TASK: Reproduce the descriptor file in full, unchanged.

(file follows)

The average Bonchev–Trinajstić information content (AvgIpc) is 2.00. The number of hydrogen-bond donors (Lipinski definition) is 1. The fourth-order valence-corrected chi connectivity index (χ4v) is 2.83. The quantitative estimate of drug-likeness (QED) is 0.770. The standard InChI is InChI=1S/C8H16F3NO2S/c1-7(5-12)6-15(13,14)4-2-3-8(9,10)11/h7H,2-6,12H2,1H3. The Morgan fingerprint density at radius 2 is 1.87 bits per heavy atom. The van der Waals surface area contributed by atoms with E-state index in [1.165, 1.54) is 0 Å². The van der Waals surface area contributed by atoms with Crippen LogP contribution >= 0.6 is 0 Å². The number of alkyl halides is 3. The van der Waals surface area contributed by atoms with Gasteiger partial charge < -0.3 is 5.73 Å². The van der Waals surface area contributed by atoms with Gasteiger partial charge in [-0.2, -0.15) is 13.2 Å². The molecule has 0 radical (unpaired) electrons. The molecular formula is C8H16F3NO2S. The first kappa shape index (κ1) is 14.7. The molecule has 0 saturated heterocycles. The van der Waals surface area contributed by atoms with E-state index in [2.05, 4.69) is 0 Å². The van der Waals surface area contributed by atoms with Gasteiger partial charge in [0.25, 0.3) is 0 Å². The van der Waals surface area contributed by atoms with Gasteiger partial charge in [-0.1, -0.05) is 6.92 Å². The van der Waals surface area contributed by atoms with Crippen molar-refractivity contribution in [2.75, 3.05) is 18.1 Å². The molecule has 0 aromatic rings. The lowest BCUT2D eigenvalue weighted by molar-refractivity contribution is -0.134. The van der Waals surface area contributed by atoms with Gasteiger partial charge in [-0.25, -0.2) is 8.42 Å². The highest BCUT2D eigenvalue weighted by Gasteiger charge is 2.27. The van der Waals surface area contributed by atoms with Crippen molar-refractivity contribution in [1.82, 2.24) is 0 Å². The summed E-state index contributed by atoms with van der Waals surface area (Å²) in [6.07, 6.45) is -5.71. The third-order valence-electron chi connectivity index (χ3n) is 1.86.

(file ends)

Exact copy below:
The average Bonchev–Trinajstić information content (AvgIpc) is 2.00. The number of hydrogen-bond donors (Lipinski definition) is 1. The fourth-order valence-corrected chi connectivity index (χ4v) is 2.83. The quantitative estimate of drug-likeness (QED) is 0.770. The standard InChI is InChI=1S/C8H16F3NO2S/c1-7(5-12)6-15(13,14)4-2-3-8(9,10)11/h7H,2-6,12H2,1H3. The Morgan fingerprint density at radius 2 is 1.87 bits per heavy atom. The van der Waals surface area contributed by atoms with E-state index in [1.165, 1.54) is 0 Å². The van der Waals surface area contributed by atoms with Crippen LogP contribution >= 0.6 is 0 Å². The number of alkyl halides is 3. The van der Waals surface area contributed by atoms with Gasteiger partial charge < -0.3 is 5.73 Å². The van der Waals surface area contributed by atoms with Gasteiger partial charge in [-0.2, -0.15) is 13.2 Å². The molecule has 0 radical (unpaired) electrons. The molecular formula is C8H16F3NO2S. The first kappa shape index (κ1) is 14.7. The molecule has 0 saturated heterocycles. The van der Waals surface area contributed by atoms with E-state index in [2.05, 4.69) is 0 Å². The van der Waals surface area contributed by atoms with Gasteiger partial charge in [0.25, 0.3) is 0 Å². The van der Waals surface area contributed by atoms with Gasteiger partial charge in [-0.1, -0.05) is 6.92 Å². The van der Waals surface area contributed by atoms with Crippen molar-refractivity contribution in [2.75, 3.05) is 18.1 Å². The molecule has 0 aromatic rings. The lowest BCUT2D eigenvalue weighted by molar-refractivity contribution is -0.134. The van der Waals surface area contributed by atoms with Gasteiger partial charge in [-0.25, -0.2) is 8.42 Å². The highest BCUT2D eigenvalue weighted by Gasteiger charge is 2.27. The van der Waals surface area contributed by atoms with Crippen molar-refractivity contribution in [1.82, 2.24) is 0 Å². The summed E-state index contributed by atoms with van der Waals surface area (Å²) in [6.07, 6.45) is -5.71. The third-order valence-electron chi connectivity index (χ3n) is 1.86.